My hair

My journal, issues, triumphs, all me.

First Wash n Go on my Type 4 Hair

I’ve been wanting to try a wash n go for ages, although I was hesitant due to the thought of the tangle nightmare I could end up having to go through. I finally did it, and I actually didn’t have as many issues I thought I would. I did after my recent hair chop, and I like the way my hair layered when it had shrunk and dried.

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After washing and using a leave in conditioner

 

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About 90 percent dry

 

Products I used:

Coconut oil mixed with neem and amla oil bought at an indian shop (don’t remember the name)

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Organics Leave in Conditioner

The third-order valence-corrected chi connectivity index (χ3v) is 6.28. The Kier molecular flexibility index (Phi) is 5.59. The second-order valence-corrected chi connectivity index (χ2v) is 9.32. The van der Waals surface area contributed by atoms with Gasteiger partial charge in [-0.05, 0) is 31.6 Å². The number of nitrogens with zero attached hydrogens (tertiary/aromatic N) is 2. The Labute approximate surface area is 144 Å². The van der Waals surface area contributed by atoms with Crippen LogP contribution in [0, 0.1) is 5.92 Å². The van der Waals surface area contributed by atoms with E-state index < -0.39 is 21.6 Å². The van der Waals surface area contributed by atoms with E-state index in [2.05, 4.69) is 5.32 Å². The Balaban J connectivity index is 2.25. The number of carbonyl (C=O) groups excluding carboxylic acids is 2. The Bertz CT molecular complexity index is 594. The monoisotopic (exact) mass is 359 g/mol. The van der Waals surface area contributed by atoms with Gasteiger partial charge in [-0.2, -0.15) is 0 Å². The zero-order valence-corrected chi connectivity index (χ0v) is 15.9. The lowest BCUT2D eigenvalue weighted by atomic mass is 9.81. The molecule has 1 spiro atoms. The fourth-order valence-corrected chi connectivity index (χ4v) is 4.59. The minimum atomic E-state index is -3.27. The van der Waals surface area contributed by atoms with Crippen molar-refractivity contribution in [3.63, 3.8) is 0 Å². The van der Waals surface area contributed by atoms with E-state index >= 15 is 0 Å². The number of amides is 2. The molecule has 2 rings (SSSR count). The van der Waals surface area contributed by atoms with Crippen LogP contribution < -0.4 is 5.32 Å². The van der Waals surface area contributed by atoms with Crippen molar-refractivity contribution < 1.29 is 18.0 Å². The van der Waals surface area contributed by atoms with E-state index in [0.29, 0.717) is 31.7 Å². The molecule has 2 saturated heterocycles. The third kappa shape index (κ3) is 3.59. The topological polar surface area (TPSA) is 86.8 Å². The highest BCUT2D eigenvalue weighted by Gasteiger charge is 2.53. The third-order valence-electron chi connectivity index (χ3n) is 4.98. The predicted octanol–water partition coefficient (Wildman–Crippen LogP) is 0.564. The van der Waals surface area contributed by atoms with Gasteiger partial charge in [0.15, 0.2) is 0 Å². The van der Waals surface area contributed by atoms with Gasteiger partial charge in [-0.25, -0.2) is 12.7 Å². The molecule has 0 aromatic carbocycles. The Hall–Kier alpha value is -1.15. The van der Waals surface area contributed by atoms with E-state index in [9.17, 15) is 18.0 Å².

ORS Hair Mayonnaise

Nature’s Gate shampoo

ORS Replenishing Conditioner

Tressemme Naturals Conditioner

Organics Olive Oil Leave in Conditioner

Castor Oil (normal not Jamaican Black)

ORS Carrot Oil Cream

Natures Gate Shampoo

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Steps I took:

1. I did my usual pre-wash routine of detangling my hair the day before using oil. I usually use olive or castor oil before I wash my hair, but this time I used an oil that was coconut oil, mixed with some neem and amla oils that I got at an Indian shop in Belvedere (Harare). I detangle on damp hair usually from a water spritz with a little glycerine and conditioner.

2. I then did my usual wash routine on hair that was braided into 8 sections. I shampooed my hair using my Natures Gate Shampoo. I then used a protein conditioner, the ORS Hair Mayonnaise, leaving it in for about 30 minutes under a plastic cap. Rinsed that out, then added a mixture of ORS Replenishing Conditioner with the Tressemme Conditioner and left that for about 45 minutes. I then rinsed that out.